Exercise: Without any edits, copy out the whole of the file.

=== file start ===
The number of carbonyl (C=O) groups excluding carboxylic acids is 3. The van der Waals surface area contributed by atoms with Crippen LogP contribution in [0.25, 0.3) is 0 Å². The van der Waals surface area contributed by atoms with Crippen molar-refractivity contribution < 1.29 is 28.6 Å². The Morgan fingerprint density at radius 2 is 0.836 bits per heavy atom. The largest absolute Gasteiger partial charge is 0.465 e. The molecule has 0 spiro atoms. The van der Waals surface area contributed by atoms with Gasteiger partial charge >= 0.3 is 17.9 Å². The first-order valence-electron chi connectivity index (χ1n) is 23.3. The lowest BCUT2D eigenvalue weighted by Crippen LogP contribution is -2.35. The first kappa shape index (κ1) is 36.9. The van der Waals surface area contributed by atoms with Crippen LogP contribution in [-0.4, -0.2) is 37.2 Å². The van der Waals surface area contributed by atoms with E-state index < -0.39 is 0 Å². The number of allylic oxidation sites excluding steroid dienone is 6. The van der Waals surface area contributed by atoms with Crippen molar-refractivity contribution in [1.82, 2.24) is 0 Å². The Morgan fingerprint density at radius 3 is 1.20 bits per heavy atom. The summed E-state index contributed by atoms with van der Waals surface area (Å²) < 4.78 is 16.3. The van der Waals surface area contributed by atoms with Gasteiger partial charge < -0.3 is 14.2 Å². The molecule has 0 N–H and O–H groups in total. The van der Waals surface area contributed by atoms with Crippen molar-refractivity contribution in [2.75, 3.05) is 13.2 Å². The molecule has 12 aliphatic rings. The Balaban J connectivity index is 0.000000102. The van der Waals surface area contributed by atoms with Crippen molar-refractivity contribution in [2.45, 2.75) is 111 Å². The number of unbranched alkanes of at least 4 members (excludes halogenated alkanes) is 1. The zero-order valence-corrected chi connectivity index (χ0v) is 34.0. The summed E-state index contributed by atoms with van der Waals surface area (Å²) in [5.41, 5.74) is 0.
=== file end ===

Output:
The number of carbonyl (C=O) groups excluding carboxylic acids is 3. The van der Waals surface area contributed by atoms with Crippen LogP contribution in [0.25, 0.3) is 0 Å². The van der Waals surface area contributed by atoms with Crippen molar-refractivity contribution < 1.29 is 28.6 Å². The Morgan fingerprint density at radius 2 is 0.836 bits per heavy atom. The largest absolute Gasteiger partial charge is 0.465 e. The molecule has 0 spiro atoms. The van der Waals surface area contributed by atoms with Gasteiger partial charge >= 0.3 is 17.9 Å². The first-order valence-electron chi connectivity index (χ1n) is 23.3. The lowest BCUT2D eigenvalue weighted by Crippen LogP contribution is -2.35. The first kappa shape index (κ1) is 36.9. The van der Waals surface area contributed by atoms with Crippen LogP contribution in [-0.4, -0.2) is 37.2 Å². The van der Waals surface area contributed by atoms with E-state index < -0.39 is 0 Å². The number of allylic oxidation sites excluding steroid dienone is 6. The van der Waals surface area contributed by atoms with Crippen molar-refractivity contribution in [1.82, 2.24) is 0 Å². The Morgan fingerprint density at radius 3 is 1.20 bits per heavy atom. The summed E-state index contributed by atoms with van der Waals surface area (Å²) < 4.78 is 16.3. The van der Waals surface area contributed by atoms with Gasteiger partial charge < -0.3 is 14.2 Å². The molecule has 0 N–H and O–H groups in total. The van der Waals surface area contributed by atoms with Crippen molar-refractivity contribution in [2.75, 3.05) is 13.2 Å². The molecule has 12 aliphatic rings. The Balaban J connectivity index is 0.000000102. The van der Waals surface area contributed by atoms with Crippen molar-refractivity contribution in [2.45, 2.75) is 111 Å². The number of unbranched alkanes of at least 4 members (excludes halogenated alkanes) is 1. The zero-order valence-corrected chi connectivity index (χ0v) is 34.0. The summed E-state index contributed by atoms with van der Waals surface area (Å²) in [5.41, 5.74) is 0.